While most of the Island sleeps, Georgia Macon is pounding butter with an old rolling pin in the kitchen at Atria in Edgartown. Butter is the crucial ingredient: She uses 100 to 120 pounds of it in the 15 blocks of dough she makes each week to construct perfectly spiral-shaped croissants. Her work is painstaking. Not only does she beat the butter with her own upper body strength, but she also assembles each croissant with 180 folds made by hand. But it’s worth it – after baking, each croissant sports a caramel-colored sheen that any pastry lover would find impossible to resist.

Hard to choose. Ray Ewing

People are definitely hungry for what Georgia offers up at Café Atria, open Thursday through Sunday mornings on a lushly landscaped patio on Upper Main Street. There you’ll find a counter laden with Georgia’s artisanal baked goods. Croissants – plain, chocolate, ham and Gruyère – are menu mainstays. There’s a croissant evoking elote, the Mexican street corn; Georgia nestles tiny kernels of sweet corn in a well of flaky dough and drizzles it with cotija cheese.

Citrus-soaked tea cake. Ray Ewing

There’s citrus-soaked teacake with a base layer of orange slices and coated overall in a crackly sugar syrup, popover-like knots baked with roasted garlic nuggets and chocolate espresso cookies. If you’re particularly lucky, you’ll be there on a day when she offers a 20-layer Russian honey cake whose lightness defies its heft.

Hungry yet? Be sure to arrive early! Croissants have sold out a half hour into the open hours of 8 to 11 a.m. Inventory is limited when the baking team is just one person, even though Georgia is working at her max capacity.

The cafe is open Thursday through Sunday mornings, 8 to 11 a.m. Ray Ewing

Café Atria came to be through one of those serendipitous tales that seem common on the Vineyard. If Georgia hadn’t left New Zealand unexpectedly, a friend wouldn’t have suggested that she might as well come to Martha’s Vineyard since she didn’t have a plan for what was next. She then spent two years working at Behind the Bookstore in Edgartown, first as a baker and then as executive chef. If Covid hadn’t hit, she would have opened a bakery in Montreal rather than return to the Island. When she realized that she wanted to bake this summer, it took only a brief exchange with Atria’s owner, Christian Thornton, who has long been one of her cheerleaders. “I texted Christian and said, ‘I want to open a bakery out of your patio this summer,’" she recalls with a warm smile. “He said ‘deal,’ and that was it. He has been generous, trusting and kind. I couldn’t ask for a better situation.”

Camaraderie among kitchens is one of the reasons why Georgia stays rooted on the Island after four years despite not being a beachgoer and never imagining she’d be an Island girl. “There’s a core within the transient commotion and chaos and it almost makes it more special,” she offers in describing the local restaurant community.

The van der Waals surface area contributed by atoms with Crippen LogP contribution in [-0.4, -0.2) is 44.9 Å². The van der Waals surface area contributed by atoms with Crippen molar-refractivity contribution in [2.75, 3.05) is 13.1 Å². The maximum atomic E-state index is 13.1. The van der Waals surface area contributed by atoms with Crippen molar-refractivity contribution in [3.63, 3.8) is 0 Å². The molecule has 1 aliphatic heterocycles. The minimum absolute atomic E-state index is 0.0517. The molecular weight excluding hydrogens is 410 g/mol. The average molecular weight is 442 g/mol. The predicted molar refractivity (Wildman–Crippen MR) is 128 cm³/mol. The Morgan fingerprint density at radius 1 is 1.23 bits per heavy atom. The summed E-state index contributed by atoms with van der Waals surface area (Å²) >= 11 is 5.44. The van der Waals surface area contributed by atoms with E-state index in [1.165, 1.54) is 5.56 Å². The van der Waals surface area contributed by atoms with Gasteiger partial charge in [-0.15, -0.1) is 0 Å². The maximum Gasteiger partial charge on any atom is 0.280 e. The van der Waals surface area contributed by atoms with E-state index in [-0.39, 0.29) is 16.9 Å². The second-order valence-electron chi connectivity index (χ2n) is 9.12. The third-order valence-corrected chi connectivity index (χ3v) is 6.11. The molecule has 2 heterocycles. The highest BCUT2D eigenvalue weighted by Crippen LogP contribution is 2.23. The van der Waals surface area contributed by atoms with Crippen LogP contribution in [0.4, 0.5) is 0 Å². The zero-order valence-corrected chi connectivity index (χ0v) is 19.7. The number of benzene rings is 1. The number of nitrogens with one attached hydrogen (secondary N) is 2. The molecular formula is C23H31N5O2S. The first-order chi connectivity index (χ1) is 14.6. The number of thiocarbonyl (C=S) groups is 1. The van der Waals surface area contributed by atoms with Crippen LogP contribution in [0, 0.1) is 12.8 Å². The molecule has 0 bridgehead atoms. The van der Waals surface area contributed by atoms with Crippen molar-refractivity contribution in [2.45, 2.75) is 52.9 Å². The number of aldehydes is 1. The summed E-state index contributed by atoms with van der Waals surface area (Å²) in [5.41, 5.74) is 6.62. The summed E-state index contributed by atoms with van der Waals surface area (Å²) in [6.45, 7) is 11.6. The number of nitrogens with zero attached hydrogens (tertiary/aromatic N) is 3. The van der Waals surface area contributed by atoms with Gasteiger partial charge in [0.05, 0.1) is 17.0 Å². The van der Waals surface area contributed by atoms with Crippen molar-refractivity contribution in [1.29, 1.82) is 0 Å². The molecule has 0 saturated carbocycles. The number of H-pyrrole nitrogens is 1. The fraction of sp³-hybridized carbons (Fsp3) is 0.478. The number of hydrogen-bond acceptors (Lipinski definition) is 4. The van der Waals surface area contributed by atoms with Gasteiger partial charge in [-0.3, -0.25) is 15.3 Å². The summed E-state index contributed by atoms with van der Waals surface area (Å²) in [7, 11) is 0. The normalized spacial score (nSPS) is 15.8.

Ray Ewing

“The people who stay really are your people. I’ve been friends with the folks at The Covington for the whole time I’ve been here. We’re literally ‘borrow-a-cup-of-sugar’ neighbors. I’ll call once a week because I’m out of gelatin and they’ll run it up to me or they’ll call when they’re out of flour. It’s really sweet and has gotten me out of some sticky situations. There’s give and take.”

Georgia’s baking is rooted in memories of her Southern grandmother’s fry pies, made with bacon grease and with bacon bits remaining in the dough. Her grandmother died when she was 10 and since she missed her cooking, the adolescent took grandma’s Rolodex of recipes and got started.

Home cooking is far from the prestigious Le Cordon Bleu school in Paris, where Georgia studied pastry. She left for France on the day she graduated high school in St. Louis. Talent and ambition has taken her to pasta and meat stations at restaurants around the world. But she always gravitates back to baking.

Ray Ewing

“Dough is the most fascinating thing,” she muses with wonder. “It changes every day, depending on the humidity, the bag of flour I’m using, if my hands are hot. Every time you make it, it’s different. You’re never really great at it. You’re always learning. I like that. It’s like a relationship. It’s much more of a conversation than any other.”

When asked if Café Atria might lead to her own bricks-and-mortar location, as she’d planned in Montreal and New Zealand, Georgia shakes her head and pronounces her happiness with how things are right now. “I have all of the autonomy and it’s like playing house, playing bakery. I’m still in my twenties. I’ve got time before I do it on my own. I’m not in a hurry. I don’t feel the pressure that I used to.”

And with that, she runs back to the kitchen to fetch another tray of baked goods to feed the people lined up and in demand.

Elizabeth Bennett is a journalist and editor. She grew up nourished by baked goods from the Black Dog and anything off the menu at Popeye's Chowder Bar.